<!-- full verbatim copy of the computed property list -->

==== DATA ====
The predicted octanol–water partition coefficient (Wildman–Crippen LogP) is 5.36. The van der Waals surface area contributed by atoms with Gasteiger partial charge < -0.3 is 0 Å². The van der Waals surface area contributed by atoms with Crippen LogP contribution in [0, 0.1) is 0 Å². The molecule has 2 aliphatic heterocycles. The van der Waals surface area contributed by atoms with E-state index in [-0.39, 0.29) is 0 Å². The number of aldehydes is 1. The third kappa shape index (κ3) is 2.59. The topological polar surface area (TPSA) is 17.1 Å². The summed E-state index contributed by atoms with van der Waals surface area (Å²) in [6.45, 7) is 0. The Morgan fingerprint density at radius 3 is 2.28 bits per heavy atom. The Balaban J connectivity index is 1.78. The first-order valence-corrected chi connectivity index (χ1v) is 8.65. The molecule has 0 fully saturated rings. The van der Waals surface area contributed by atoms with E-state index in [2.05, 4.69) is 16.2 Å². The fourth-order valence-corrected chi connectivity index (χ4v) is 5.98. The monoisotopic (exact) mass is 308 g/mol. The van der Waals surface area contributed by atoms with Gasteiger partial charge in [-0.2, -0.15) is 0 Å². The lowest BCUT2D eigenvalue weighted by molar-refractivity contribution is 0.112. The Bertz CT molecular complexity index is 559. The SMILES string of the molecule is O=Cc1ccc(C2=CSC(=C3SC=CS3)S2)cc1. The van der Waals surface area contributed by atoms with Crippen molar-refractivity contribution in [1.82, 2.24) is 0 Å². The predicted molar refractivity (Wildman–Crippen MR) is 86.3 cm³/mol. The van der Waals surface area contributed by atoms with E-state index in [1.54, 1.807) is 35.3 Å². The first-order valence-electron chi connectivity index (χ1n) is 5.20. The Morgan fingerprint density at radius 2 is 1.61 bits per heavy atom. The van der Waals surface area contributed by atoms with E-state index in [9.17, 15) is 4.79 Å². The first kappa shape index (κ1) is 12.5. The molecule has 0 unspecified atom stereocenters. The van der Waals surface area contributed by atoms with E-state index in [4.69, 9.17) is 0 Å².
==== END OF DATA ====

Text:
The predicted octanol–water partition coefficient (Wildman–Crippen LogP) is 5.36. The van der Waals surface area contributed by atoms with Gasteiger partial charge < -0.3 is 0 Å². The van der Waals surface area contributed by atoms with Crippen LogP contribution in [0, 0.1) is 0 Å². The molecule has 2 aliphatic heterocycles. The van der Waals surface area contributed by atoms with E-state index in [-0.39, 0.29) is 0 Å². The number of aldehydes is 1. The third kappa shape index (κ3) is 2.59. The topological polar surface area (TPSA) is 17.1 Å². The summed E-state index contributed by atoms with van der Waals surface area (Å²) in [6.45, 7) is 0. The Morgan fingerprint density at radius 3 is 2.28 bits per heavy atom. The Balaban J connectivity index is 1.78. The first-order valence-corrected chi connectivity index (χ1v) is 8.65. The molecule has 0 fully saturated rings. The van der Waals surface area contributed by atoms with E-state index in [2.05, 4.69) is 16.2 Å². The fourth-order valence-corrected chi connectivity index (χ4v) is 5.98. The monoisotopic (exact) mass is 308 g/mol. The van der Waals surface area contributed by atoms with Gasteiger partial charge in [-0.2, -0.15) is 0 Å². The lowest BCUT2D eigenvalue weighted by molar-refractivity contribution is 0.112. The Bertz CT molecular complexity index is 559. The SMILES string of the molecule is O=Cc1ccc(C2=CSC(=C3SC=CS3)S2)cc1. The van der Waals surface area contributed by atoms with Crippen molar-refractivity contribution in [1.82, 2.24) is 0 Å². The predicted molar refractivity (Wildman–Crippen MR) is 86.3 cm³/mol. The van der Waals surface area contributed by atoms with E-state index in [1.54, 1.807) is 35.3 Å². The first-order valence-electron chi connectivity index (χ1n) is 5.20. The Morgan fingerprint density at radius 2 is 1.61 bits per heavy atom. The van der Waals surface area contributed by atoms with E-state index in [9.17, 15) is 4.79 Å². The first kappa shape index (κ1) is 12.5. The molecule has 0 unspecified atom stereocenters. The van der Waals surface area contributed by atoms with E-state index in [4.69, 9.17) is 0 Å².